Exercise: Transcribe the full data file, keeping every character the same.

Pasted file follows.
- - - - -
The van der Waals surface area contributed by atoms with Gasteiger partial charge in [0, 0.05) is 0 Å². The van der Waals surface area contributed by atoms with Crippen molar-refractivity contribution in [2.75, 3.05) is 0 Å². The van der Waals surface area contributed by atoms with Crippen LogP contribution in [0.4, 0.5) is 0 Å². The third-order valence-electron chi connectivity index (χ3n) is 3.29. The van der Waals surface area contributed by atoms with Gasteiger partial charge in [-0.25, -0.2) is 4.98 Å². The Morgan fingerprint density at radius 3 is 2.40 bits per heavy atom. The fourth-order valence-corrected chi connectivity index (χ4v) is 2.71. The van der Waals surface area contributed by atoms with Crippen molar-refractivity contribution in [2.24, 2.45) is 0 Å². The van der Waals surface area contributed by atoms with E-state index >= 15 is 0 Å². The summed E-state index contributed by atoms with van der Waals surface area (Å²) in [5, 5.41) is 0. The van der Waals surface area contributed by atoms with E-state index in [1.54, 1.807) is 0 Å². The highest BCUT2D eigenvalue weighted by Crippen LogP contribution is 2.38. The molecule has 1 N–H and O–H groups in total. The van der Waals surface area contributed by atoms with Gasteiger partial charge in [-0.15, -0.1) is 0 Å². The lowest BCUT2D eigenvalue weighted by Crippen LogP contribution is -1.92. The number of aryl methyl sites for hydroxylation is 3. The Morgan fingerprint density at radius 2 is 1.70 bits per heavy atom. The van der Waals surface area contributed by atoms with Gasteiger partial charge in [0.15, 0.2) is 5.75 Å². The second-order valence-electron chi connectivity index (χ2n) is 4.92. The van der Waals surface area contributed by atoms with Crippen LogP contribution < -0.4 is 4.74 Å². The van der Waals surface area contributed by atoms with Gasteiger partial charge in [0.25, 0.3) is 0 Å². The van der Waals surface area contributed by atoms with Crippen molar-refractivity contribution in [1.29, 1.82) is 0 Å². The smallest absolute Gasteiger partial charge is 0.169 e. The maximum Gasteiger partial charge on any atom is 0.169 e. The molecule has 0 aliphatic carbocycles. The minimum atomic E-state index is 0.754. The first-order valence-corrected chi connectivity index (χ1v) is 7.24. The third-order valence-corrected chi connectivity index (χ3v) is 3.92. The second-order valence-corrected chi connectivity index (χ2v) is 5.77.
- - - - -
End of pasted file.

The van der Waals surface area contributed by atoms with Gasteiger partial charge in [0, 0.05) is 0 Å². The van der Waals surface area contributed by atoms with Crippen molar-refractivity contribution in [2.75, 3.05) is 0 Å². The van der Waals surface area contributed by atoms with Crippen LogP contribution in [0.4, 0.5) is 0 Å². The third-order valence-electron chi connectivity index (χ3n) is 3.29. The van der Waals surface area contributed by atoms with Gasteiger partial charge in [-0.25, -0.2) is 4.98 Å². The Morgan fingerprint density at radius 3 is 2.40 bits per heavy atom. The fourth-order valence-corrected chi connectivity index (χ4v) is 2.71. The van der Waals surface area contributed by atoms with Crippen molar-refractivity contribution in [2.24, 2.45) is 0 Å². The van der Waals surface area contributed by atoms with E-state index >= 15 is 0 Å². The summed E-state index contributed by atoms with van der Waals surface area (Å²) in [5, 5.41) is 0. The van der Waals surface area contributed by atoms with E-state index in [1.54, 1.807) is 0 Å². The highest BCUT2D eigenvalue weighted by Crippen LogP contribution is 2.38. The molecule has 1 N–H and O–H groups in total. The van der Waals surface area contributed by atoms with Gasteiger partial charge in [-0.15, -0.1) is 0 Å². The lowest BCUT2D eigenvalue weighted by Crippen LogP contribution is -1.92. The number of aryl methyl sites for hydroxylation is 3. The Morgan fingerprint density at radius 2 is 1.70 bits per heavy atom. The van der Waals surface area contributed by atoms with Gasteiger partial charge in [0.15, 0.2) is 5.75 Å². The second-order valence-electron chi connectivity index (χ2n) is 4.92. The van der Waals surface area contributed by atoms with Crippen LogP contribution < -0.4 is 4.74 Å². The van der Waals surface area contributed by atoms with Gasteiger partial charge in [0.25, 0.3) is 0 Å². The van der Waals surface area contributed by atoms with Crippen molar-refractivity contribution in [1.29, 1.82) is 0 Å². The smallest absolute Gasteiger partial charge is 0.169 e. The maximum Gasteiger partial charge on any atom is 0.169 e. The molecule has 0 aliphatic carbocycles. The minimum atomic E-state index is 0.754. The first-order valence-corrected chi connectivity index (χ1v) is 7.24. The third-order valence-corrected chi connectivity index (χ3v) is 3.92. The second-order valence-corrected chi connectivity index (χ2v) is 5.77.